Our study has a number of limitations. One limitation is that, some tools identified by our study were originally developed for purposes beyond assessing methodological quality of reporting of NRSIs, so our study could not cover all potentials of these tools. For example, the GRADE framework was mainly designed for addressing certainty of evidence, such as indirectness (ie, whether interventions were compared directly), and for making relevant clinical practice recommendations. While it mentions RoB (eg, publication bias), its main purpose is to illustrate how to grade quality of evidence, rather than to function as an exact quality appraisal tool. In other words, the GRADE allows users to use any additional tools to assess NRSI quality.52 Also, the GRADE checklist was designed for both RCTs and NRSIs, so some criteria might be relatively brief, compared with specifically designed tools, such as RTI Item Bank.27 Finally, GRADE can be used to estimate and score the quality of evidence for the full body of evidence and not only for individual primary studies. Therefore, tool users who assess NRSIs beyond methodological quality or reporting should consider criteria in addition to those mentioned in our study, for selecting a tool. Another limitation is that, some tools were predecessors of others, but we did not exclude them if they met the inclusion criteria. For example, the ROBINS-I tool was developed from the Cochrane Risk Of Bias Assessment Tool: for Non-Randomized Studies of Interventions (ACROBAT-NRSI),53 and some of their signalling questions differed. Such information on tool linkage may also be considered for tool selection, if available from the tools. Another limitation is that we only searched HTA agencies for grey literature, and the returned hits on the snowballing approach depended on the starting-set articles, so some tools only mentioned by clinical guideline or regulatory organisations, or tools missed by the previous reviews might have been overlooked. Also, only one researcher (MH) traced versions of tools, by following reference lists of the identified studies and by visiting websites of the online tools. Consequently, the most up-to-date version of a tool might be missing, and the extent to which a quality item was described by a tool might be underestimated. As existing appraisal tools are improved continuously and new tools are being developed (eg, the HARmonized Protocol Template to Enhance Reproducibility (HARPER) and Authentic Transparent Relevant Accurate Track-Record (ATRAcTR)),54 55 an online platform that automatically identifies appraisal tools and summarises tool information is promising. Such platforms have already been established for tools for assessing observational studies for exposures that were not controlled by investigators (eg, dietary patterns).56 Another limitation is that we categorised criteria of a quality item as ‘sufficient’ or ‘brief’ for each tool, based on whether an explanation was provided for the criteria. Though consensus was reached among authors, and all tool criteria were independently reviewed by two researchers, tool users might question the feasibility of such categorisation when selecting a tool. Additionally, as we categorised quality items based on the order of conducting an NRSI (ie, from study design to results presentation), we did not provide specific suggestions on how to select tools based on bias categories. For example, motivational bias, which would occur when judgements are influenced by the desirability or undesirability of events or outcomes, may affect reporting and measurement of patient outcomes and adherence to healthcare interventions.57 58 Although the items Conflict of interest and Outcome measurement are relevant to motivational bias, we did not investigate their relationships. Hence, we recommend for future research to bridge our quality items to all potential categories of bias, then test whether a tool selected based on such categorisation, together with recommendations from previous reviews, can really satisfy tool users. It is also worth noting that, the target audience of this review and content analysis could be decision-makers who assess the general quality of an NRSI, NRSI performers who may report quality of their studies, or developers of relevant appraisal tools. However, when users focus on a specific type of concern (eg, causal effect or data quality), some methodological guidance investigating the specific issue or tools beyond the healthcare field (eg, social science) really exist59 60 and may be referred to by users. In addition, the tools for diagnosis studies, prognosis studies and secondary studies were beyond the scope of our study, and relevant users may refer to other studies, such as Quigley et al14, for further information. Moreover, some frameworks specifically designed for assessing data quality, for example, in terms of data structures and completeness, have been published, and some of their instructions may also be considered as criteria for assessing NRSI quality.61–65 While evaluating these frameworks is beyond the scope of this study, we recommend tool developers to refer to these frameworks when they define relevant criteria or signalling questions in the future.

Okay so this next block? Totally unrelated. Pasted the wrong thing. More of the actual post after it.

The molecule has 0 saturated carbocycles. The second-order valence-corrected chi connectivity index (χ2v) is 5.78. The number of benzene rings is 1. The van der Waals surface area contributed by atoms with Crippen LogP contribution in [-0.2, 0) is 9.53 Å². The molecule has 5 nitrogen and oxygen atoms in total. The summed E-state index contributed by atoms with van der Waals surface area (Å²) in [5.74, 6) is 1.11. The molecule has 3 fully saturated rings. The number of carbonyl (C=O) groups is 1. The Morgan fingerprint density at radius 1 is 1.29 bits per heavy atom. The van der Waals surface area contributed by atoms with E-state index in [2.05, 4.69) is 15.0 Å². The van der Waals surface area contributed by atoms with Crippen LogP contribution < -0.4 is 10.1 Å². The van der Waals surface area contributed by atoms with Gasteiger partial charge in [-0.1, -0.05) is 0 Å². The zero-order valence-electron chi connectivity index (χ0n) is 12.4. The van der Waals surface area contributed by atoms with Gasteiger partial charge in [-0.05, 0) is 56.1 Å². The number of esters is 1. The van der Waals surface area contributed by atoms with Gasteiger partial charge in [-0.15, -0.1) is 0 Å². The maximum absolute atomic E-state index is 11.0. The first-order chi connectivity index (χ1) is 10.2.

Most of the appraisal tools for NRSIs have their own strengths, but none of them could address all quality concerns relevant to these studies. Even the most comprehensive tools could be complemented with items from other tools. With information on how sufficiently a tool describes a quality item, tool users might broaden their horizons on quality concerns of non-randomised studies to be considered and might select a tool that more completely satisfies their needs. We suggest decision-makers, researchers and tool developers consider the quality-item level heterogeneity when selecting a tool or identifying a research gap.

Data availability statement

All data relevant to the study are included in the article or uploaded as supplementary information.


This research was once published as an abstract in 2022-11, ISPOR Europe 2022, Vienna, Austria. The citation was: Jiu L, Hartog MK, Wang J, et al. OP18 applicability of appraisal tools of real-world evidence in health technology assessment: a literature review and content analysis. Value Health. 2022 Dec 1;25(12):S389.


Supplementary materials

  • Supplementary Data

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  • Contributors LJ designed the study protocol, identified appraisal tools, conducted the content analysis and wrote the manuscript; MH identified appraisal tools, collected data on appraisal tools and conducted the content analysis; JW designed the study protocol, solved the discrepancies on identification of appraisal tools and edited the manuscript; RAV designed the study protocol and edited the manuscript; OK provided assistance on coding of quality items and edited the manuscript; AM-T edited the manuscript; WG edited the manuscript, and was responsible for the overall content as the guarantor.

  • Funding This research was performed as part of the HTx project. The project has received funding from the European Union’s Horizon 2020 research and innovation programme under grant agreement No 825162.

  • Competing interests None declared.

  • Patient and public involvement Patients and/or the public were not involved in the design, or conduct, or reporting, or dissemination plans of this research.

  • Provenance and peer review Not commissioned; externally peer reviewed.

  • Supplemental material This content has been supplied by the author(s). It has not been vetted by BMJ Publishing Group Limited (BMJ) and may not have been peer-reviewed. Any opinions or recommendations discussed are solely those of the author(s) and are not endorsed by BMJ. BMJ disclaims all liability and responsibility arising from any reliance placed on the content. Where the content includes any translated material, BMJ does not warrant the accuracy and reliability of the translations (including but not limited to local regulations, clinical guidelines, terminology, drug names and drug dosages), and is not responsible for any error and/or omissions arising from translation and adaptation or otherwise.